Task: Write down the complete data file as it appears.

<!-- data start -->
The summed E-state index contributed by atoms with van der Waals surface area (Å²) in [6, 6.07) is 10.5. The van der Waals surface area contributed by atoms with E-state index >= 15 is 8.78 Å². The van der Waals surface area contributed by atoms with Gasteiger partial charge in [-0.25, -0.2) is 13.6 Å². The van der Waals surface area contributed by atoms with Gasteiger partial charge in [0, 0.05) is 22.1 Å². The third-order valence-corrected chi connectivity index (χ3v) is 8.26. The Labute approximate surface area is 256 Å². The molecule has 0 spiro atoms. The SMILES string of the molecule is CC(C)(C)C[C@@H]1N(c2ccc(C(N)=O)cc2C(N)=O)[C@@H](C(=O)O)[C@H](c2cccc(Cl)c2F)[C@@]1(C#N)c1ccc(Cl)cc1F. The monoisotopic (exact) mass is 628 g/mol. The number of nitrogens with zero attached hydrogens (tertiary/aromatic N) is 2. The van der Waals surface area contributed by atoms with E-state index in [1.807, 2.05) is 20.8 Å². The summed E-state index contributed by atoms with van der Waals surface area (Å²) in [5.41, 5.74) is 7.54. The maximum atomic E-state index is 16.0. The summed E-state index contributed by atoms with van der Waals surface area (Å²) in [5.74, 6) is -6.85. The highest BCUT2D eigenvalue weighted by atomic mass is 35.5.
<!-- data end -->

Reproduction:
The summed E-state index contributed by atoms with van der Waals surface area (Å²) in [6, 6.07) is 10.5. The van der Waals surface area contributed by atoms with E-state index >= 15 is 8.78 Å². The van der Waals surface area contributed by atoms with Gasteiger partial charge in [-0.25, -0.2) is 13.6 Å². The van der Waals surface area contributed by atoms with Gasteiger partial charge in [0, 0.05) is 22.1 Å². The third-order valence-corrected chi connectivity index (χ3v) is 8.26. The Labute approximate surface area is 256 Å². The molecule has 0 spiro atoms. The SMILES string of the molecule is CC(C)(C)C[C@@H]1N(c2ccc(C(N)=O)cc2C(N)=O)[C@@H](C(=O)O)[C@H](c2cccc(Cl)c2F)[C@@]1(C#N)c1ccc(Cl)cc1F. The monoisotopic (exact) mass is 628 g/mol. The number of nitrogens with zero attached hydrogens (tertiary/aromatic N) is 2. The van der Waals surface area contributed by atoms with E-state index in [1.807, 2.05) is 20.8 Å². The summed E-state index contributed by atoms with van der Waals surface area (Å²) in [5.41, 5.74) is 7.54. The maximum atomic E-state index is 16.0. The summed E-state index contributed by atoms with van der Waals surface area (Å²) in [5.74, 6) is -6.85. The highest BCUT2D eigenvalue weighted by atomic mass is 35.5.